In this Economic Letter, I argue for applying a useful guiding principle: models that researchers use to understand financial crises should be able to replicate stylized facts gathered from historical data. I focus on four important facts about crises. Matching these patterns within a single model is an important challenge for realistic macroeconomic models of financial crises. I outline recent work by Paul (2019) that aims to address this issue and presents a framework that is able to match key features of crises in the data.
Four facts about crises
Crises are rare events. On average, crises occur about every 25 years or even less frequently. In contrast, a new recession typically starts around every 8 years. This first fact already poses an immediate challenge when studying financial crises empirically. To obtain enough observations to study common patterns around crises, researchers need large data sets. That is, data sets have to cover many countries and reach back decades. Hence, research usually relies on historical sources and often involves tedious archive work.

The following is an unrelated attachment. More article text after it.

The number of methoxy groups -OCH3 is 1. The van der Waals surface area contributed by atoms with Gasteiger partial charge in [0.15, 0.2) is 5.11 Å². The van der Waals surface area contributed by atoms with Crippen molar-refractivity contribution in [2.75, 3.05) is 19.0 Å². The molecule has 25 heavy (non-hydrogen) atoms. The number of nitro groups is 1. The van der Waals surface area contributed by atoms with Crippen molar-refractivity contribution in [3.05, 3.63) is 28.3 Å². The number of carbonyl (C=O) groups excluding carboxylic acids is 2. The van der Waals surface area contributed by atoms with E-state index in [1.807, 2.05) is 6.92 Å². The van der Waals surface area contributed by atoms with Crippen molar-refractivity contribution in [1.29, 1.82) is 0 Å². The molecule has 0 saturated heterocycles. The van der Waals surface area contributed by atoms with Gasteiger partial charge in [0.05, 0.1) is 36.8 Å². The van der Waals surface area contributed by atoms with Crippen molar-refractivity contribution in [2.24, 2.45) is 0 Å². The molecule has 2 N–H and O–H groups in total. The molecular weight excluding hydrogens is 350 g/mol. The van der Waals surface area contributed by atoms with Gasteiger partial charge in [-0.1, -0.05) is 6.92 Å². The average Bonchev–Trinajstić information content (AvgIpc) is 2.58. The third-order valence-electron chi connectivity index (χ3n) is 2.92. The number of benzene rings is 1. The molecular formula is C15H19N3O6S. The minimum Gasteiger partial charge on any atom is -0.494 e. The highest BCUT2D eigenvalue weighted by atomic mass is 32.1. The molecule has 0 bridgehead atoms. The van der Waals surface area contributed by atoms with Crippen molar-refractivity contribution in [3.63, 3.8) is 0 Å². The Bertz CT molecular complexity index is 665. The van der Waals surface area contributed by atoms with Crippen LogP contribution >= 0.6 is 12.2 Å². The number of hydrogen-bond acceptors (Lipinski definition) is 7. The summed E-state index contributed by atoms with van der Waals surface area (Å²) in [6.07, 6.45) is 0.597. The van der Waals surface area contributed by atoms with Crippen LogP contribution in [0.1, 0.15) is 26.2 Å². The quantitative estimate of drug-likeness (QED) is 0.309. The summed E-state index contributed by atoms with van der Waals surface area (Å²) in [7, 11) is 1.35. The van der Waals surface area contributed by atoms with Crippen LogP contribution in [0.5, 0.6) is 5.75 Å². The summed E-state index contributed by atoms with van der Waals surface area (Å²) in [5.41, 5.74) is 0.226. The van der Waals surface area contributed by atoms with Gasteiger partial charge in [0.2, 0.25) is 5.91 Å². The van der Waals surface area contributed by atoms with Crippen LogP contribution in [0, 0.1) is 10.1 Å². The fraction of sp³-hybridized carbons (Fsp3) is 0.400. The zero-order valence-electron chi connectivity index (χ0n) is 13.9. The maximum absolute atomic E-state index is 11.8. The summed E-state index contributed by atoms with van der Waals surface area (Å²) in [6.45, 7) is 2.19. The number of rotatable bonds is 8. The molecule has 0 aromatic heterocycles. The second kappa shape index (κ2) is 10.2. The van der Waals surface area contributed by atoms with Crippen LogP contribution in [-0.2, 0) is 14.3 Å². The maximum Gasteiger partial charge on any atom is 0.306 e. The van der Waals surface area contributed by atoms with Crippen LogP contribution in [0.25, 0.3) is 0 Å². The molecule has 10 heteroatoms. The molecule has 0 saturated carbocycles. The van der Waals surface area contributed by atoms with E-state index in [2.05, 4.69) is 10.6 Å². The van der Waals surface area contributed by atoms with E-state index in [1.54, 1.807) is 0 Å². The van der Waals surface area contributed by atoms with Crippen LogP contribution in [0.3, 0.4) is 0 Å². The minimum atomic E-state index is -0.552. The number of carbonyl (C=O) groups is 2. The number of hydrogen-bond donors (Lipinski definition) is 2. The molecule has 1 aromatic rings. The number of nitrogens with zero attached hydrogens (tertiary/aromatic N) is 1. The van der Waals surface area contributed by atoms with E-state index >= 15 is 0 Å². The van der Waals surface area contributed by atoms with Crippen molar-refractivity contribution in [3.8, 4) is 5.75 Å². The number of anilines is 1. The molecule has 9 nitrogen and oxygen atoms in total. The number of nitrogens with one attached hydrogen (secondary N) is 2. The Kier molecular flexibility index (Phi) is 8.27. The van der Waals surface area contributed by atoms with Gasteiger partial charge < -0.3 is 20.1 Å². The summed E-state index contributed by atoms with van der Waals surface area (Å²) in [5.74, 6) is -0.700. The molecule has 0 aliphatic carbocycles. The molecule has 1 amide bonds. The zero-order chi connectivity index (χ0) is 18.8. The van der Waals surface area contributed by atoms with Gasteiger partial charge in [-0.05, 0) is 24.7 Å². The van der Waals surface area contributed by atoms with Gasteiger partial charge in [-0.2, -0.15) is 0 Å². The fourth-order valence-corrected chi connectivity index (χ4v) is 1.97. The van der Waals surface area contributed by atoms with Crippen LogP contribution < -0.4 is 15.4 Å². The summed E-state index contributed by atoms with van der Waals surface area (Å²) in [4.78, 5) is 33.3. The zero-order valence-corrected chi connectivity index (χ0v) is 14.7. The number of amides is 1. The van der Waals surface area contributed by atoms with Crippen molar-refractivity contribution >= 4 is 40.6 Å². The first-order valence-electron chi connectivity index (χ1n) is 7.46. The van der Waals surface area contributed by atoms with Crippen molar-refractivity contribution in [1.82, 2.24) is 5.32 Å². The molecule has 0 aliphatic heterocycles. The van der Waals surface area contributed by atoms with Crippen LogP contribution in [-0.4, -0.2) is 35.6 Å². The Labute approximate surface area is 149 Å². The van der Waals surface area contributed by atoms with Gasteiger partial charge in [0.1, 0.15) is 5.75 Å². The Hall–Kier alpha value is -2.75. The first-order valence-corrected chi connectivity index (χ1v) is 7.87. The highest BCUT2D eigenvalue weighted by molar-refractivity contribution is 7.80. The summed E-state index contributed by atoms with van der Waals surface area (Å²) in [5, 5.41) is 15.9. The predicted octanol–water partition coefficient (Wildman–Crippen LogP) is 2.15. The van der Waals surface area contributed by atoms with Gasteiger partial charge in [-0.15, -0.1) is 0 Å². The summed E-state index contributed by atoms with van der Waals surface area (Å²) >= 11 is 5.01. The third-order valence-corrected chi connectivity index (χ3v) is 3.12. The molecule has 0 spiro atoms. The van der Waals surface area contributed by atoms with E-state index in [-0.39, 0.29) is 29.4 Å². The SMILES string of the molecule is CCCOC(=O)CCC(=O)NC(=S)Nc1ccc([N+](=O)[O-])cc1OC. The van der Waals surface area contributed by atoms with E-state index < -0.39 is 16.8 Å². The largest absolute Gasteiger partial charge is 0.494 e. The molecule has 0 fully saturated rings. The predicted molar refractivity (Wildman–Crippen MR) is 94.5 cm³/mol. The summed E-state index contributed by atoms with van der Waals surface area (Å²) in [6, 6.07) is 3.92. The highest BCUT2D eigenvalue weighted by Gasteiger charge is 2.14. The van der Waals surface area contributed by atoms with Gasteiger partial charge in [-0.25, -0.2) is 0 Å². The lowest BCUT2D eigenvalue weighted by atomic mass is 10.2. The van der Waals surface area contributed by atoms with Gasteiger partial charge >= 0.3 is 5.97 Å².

Credit booms tend to precede crises. A wide range of historical studies have shown that financial crises are not entirely random events that are unrelated to macroeconomic conditions. By contrast, crises typically occur at the end of an expansion, after a prolonged buildup of macrofinancial imbalances.
One key determinant of crises that has emerged is aggregate credit issued to nonfinancial firms and households. For example, Schularick and Taylor (2012) found that aggregate credit growth is a reliable early-warning indicator. Figure 1 illustrates this pattern, showing the annual percentage change of credit in the years before and after crises based on data for 17 advanced economies from 1870 to 2013. In the run-up to a crisis, credit typically expands quickly, falls sharply around the outbreak, and remains depressed in the aftermath.